This social problem is one reason Asulma exists, Odhiambo adds, to offer remedial intervention. The centre’s work is supported by Solar Cooking KoZon, a Dutch organisation that promotes solar cooking and clean energy options, and Solar Cookers International, a US-based, non-profit advocacy group that promotes and provides education on solar cooking. In 2013, Asulma started a programme that aims to promote solar cooking technologies and other energy-saving, clean-cooking options. Odhiambo says on a sunny day, a solar CooKit generates heat of up to 110 degrees centigrade; an upgraded version, the SolarBox, can generate as much as 150 degrees centigrade. The solar CooKits are affordable, easy to carry around and easy to maintain. “Given the high altitude, water boils here at 94 degrees and oil at 250 degrees,” Odhiambo explains. To make allowance for variations in weather conditions, they can also be used with other fuel-saving technologies. The alternatives include hay baskets, which allow food to continue cooking after it has been removed from an oven. The insulated baskets, also known as “fireless cookers”, insulate the stored heat, which can cook food over a long period of time. However, the innovative cooking systems aren’t totally dependent on solar energy. “Here in Kenya, solar cooking cannot stand alone,” says Odhiambo. “That’s the reason we have opted for hay baskets or fireless cookers and other alternatives as well. Energy-saving stoves, which use charcoal, are economical and environmentally friendly.” The solar CooKit, which costs only $12, offers an additional advantage to the community: it can be used to purify water by boiling it. This is an important advantage in a community affected by municipal water supply systems that are contaminated by leaking waste pipes

The centre also makes briquettes to reduce its own reliance on wood products, contributing to reducing deforestation as well as generating a commercial product. Due to high levels of poverty in the area, the briquettes are sold on credit, with payment in instalments. Judith Ajok, 30, a resident with a five member family who uses the solar CooKit, says it emits no smoke and leaves cooked food rich in nutrients. It can also be left to do its work, which allows her to attend to other household tasks while cooking. Ajok also uses an energy-saving charcoal stove. Combined with the CooKit, this results in useful fuel cost savings for the household. More generally, Asulma’s work in the neighbourhood aims to support sustainable livelihoods for the Kariobangi community. This resonates with Sustainable Development Goal (SDG) 11, which focuses on making cities and human settlements inclusive, safe, resilient and sustainable. But it could be argued that all the SDGs are important. Agreed to in 2015 by the global community in New York as part of the UN’s 2030 Agenda, they are interwoven with each other, so that, ultimately, results achieved in one will also support efforts with regard to another. Making Africa’s cities sustainable is all the more urgent because the continent is rapidly urbanising. Currently, Africa’s urban population growth is 13%, according to a 2018 report by the Population Division of the UN Department of Economic and Social Affairs (UNDESA). Kenya has made some progress towards attaining SDG 11, despite rapid urbanisation, says George Awalla, who is Kenya country director of Voluntary Service Overseas (VSO), an international charity organisation, and cochair of the Sustainable Development Goals Kenya Forum. Rapid urbanisation brings with it the challenges of poverty, he adds. “Between a third and half of Kenya’s urban population live in poverty, and the gap between rich and poor is rapidly widening,” he comments. Rapid urbanisation also brings with it systematic and entrenched inequality and discrimination affecting girls and women, as well as people with disabilities.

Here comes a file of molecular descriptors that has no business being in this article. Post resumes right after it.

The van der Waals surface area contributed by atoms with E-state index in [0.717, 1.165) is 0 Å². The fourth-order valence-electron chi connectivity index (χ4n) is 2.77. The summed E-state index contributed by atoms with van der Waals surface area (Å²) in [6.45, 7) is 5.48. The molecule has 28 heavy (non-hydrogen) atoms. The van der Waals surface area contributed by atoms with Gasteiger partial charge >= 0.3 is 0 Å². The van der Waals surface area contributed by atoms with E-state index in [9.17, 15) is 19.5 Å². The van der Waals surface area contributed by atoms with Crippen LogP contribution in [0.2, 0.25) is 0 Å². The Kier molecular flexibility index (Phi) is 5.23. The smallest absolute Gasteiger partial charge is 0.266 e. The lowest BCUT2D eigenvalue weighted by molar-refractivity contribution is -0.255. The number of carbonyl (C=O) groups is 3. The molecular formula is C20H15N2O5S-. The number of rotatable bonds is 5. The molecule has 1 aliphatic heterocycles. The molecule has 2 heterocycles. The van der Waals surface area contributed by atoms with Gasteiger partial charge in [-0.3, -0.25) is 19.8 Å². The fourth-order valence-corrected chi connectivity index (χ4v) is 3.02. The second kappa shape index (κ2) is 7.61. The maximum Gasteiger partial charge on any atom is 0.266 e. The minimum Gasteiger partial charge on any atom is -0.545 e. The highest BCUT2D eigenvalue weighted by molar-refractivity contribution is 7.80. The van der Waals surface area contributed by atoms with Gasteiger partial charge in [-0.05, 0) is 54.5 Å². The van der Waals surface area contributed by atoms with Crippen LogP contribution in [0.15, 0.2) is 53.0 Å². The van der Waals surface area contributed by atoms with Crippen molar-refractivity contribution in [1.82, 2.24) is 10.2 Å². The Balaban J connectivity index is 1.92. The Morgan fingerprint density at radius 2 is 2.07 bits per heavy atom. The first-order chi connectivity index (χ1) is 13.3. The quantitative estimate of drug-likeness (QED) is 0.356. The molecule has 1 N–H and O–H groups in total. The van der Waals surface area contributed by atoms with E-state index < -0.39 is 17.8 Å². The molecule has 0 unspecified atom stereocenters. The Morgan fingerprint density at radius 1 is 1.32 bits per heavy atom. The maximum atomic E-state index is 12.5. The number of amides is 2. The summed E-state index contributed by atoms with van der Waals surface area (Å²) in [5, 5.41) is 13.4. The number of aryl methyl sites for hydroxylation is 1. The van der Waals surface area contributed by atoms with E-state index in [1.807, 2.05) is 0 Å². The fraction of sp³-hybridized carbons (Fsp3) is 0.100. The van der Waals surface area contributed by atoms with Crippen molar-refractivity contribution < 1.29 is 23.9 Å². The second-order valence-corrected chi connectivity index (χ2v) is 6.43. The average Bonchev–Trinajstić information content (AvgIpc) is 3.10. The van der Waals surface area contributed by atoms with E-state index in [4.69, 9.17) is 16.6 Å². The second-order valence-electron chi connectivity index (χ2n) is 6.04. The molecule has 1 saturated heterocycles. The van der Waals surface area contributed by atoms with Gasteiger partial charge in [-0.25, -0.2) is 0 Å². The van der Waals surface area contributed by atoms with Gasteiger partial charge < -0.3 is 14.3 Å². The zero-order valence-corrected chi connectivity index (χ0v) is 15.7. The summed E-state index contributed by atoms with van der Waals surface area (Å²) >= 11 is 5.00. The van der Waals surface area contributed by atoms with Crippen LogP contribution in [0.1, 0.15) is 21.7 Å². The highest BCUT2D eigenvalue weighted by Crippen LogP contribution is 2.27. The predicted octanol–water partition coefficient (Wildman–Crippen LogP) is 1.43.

“Women experience systemic sexual exploitation and abuse, which leads to inter-generational poverty effects. People with disabilities are poorer than people without disabilities in nearly all socio-economic indicators,” Awalla told Africa in Fact. Disaster preparedness is another challenge facing African cities, according to Awalla. Disasters continue to erode African developmental gains, more so in urban settings. “It is estimated that 90% of the continent’s urban population is highly vulnerable to disaster-related mortality,” he says. Kenya still has much to do to attain SDG 11, Awalla says, though the effects of rapid urbanisation are now being partly alleviated by innovations such as the use of renewable energy. “Kenya has the highest electricity access rate in East Africa at 75%, both from grid and off-grid solutions, according to a recent Multi-Tier Framework Energy Access Survey report,” he told Africa in Fact. But like other commentators, he adds that “enhanced citizen engagement” will be needed to drive greater political transparency and accountability with regard to the implementation of development projects, including the development of sustainable and inclusive cities. Cheikh Mbow, executive director of NGO Realizing a Sustainable Global Future Through Science (START) concurs with Awalla about the role of renewable energy for urban sustainability. But he contends that “most cities in Africa” already promote an energy mix to address growing demand from households and manufacturing. “Africa is the land of renewable sources of energy through hydropower, biomass, solar and wind,” he says. Mbow adds that it is “rather surprising” that renewables are being promoted more in rural areas as solutions for basic needs, while urban industries, transport systems and high rise buildings tend to rely on a supply of conventional electricity.